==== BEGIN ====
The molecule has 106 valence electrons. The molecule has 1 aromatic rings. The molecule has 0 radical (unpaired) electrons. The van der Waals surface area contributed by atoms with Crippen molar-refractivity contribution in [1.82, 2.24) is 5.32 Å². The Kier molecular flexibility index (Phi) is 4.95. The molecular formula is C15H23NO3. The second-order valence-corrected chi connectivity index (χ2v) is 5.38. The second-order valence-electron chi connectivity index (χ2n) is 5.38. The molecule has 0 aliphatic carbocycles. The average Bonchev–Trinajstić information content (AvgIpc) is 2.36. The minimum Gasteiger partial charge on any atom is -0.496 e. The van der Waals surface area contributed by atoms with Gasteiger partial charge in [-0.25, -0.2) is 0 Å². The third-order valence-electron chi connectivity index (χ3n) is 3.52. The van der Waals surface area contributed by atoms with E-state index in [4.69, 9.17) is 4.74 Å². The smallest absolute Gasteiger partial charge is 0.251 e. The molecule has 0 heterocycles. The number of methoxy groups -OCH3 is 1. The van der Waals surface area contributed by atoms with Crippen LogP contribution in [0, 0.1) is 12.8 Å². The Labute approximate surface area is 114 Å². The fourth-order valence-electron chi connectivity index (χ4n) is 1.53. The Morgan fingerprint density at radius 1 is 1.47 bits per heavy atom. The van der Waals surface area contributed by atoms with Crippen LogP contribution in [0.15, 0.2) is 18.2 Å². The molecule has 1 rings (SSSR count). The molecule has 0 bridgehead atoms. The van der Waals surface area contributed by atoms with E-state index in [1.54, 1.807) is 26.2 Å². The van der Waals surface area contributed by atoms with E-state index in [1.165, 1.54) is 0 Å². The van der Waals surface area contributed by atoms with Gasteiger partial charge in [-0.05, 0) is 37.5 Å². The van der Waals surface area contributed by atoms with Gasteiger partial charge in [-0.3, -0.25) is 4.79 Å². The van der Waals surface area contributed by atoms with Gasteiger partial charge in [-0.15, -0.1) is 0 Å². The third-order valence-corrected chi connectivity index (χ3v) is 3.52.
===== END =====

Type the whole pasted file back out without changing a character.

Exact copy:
The molecule has 106 valence electrons. The molecule has 1 aromatic rings. The molecule has 0 radical (unpaired) electrons. The van der Waals surface area contributed by atoms with Crippen molar-refractivity contribution in [1.82, 2.24) is 5.32 Å². The Kier molecular flexibility index (Phi) is 4.95. The molecular formula is C15H23NO3. The second-order valence-corrected chi connectivity index (χ2v) is 5.38. The second-order valence-electron chi connectivity index (χ2n) is 5.38. The molecule has 0 aliphatic carbocycles. The average Bonchev–Trinajstić information content (AvgIpc) is 2.36. The minimum Gasteiger partial charge on any atom is -0.496 e. The van der Waals surface area contributed by atoms with Gasteiger partial charge in [-0.25, -0.2) is 0 Å². The third-order valence-electron chi connectivity index (χ3n) is 3.52. The van der Waals surface area contributed by atoms with E-state index in [4.69, 9.17) is 4.74 Å². The smallest absolute Gasteiger partial charge is 0.251 e. The molecule has 0 heterocycles. The number of methoxy groups -OCH3 is 1. The van der Waals surface area contributed by atoms with Crippen LogP contribution in [0, 0.1) is 12.8 Å². The Labute approximate surface area is 114 Å². The fourth-order valence-electron chi connectivity index (χ4n) is 1.53. The Morgan fingerprint density at radius 1 is 1.47 bits per heavy atom. The van der Waals surface area contributed by atoms with Crippen LogP contribution in [0.15, 0.2) is 18.2 Å². The molecule has 1 rings (SSSR count). The molecule has 0 bridgehead atoms. The van der Waals surface area contributed by atoms with E-state index in [1.54, 1.807) is 26.2 Å². The van der Waals surface area contributed by atoms with E-state index in [1.165, 1.54) is 0 Å². The van der Waals surface area contributed by atoms with Gasteiger partial charge in [-0.05, 0) is 37.5 Å². The van der Waals surface area contributed by atoms with Gasteiger partial charge in [-0.3, -0.25) is 4.79 Å². The van der Waals surface area contributed by atoms with Gasteiger partial charge in [-0.15, -0.1) is 0 Å². The third-order valence-corrected chi connectivity index (χ3v) is 3.52.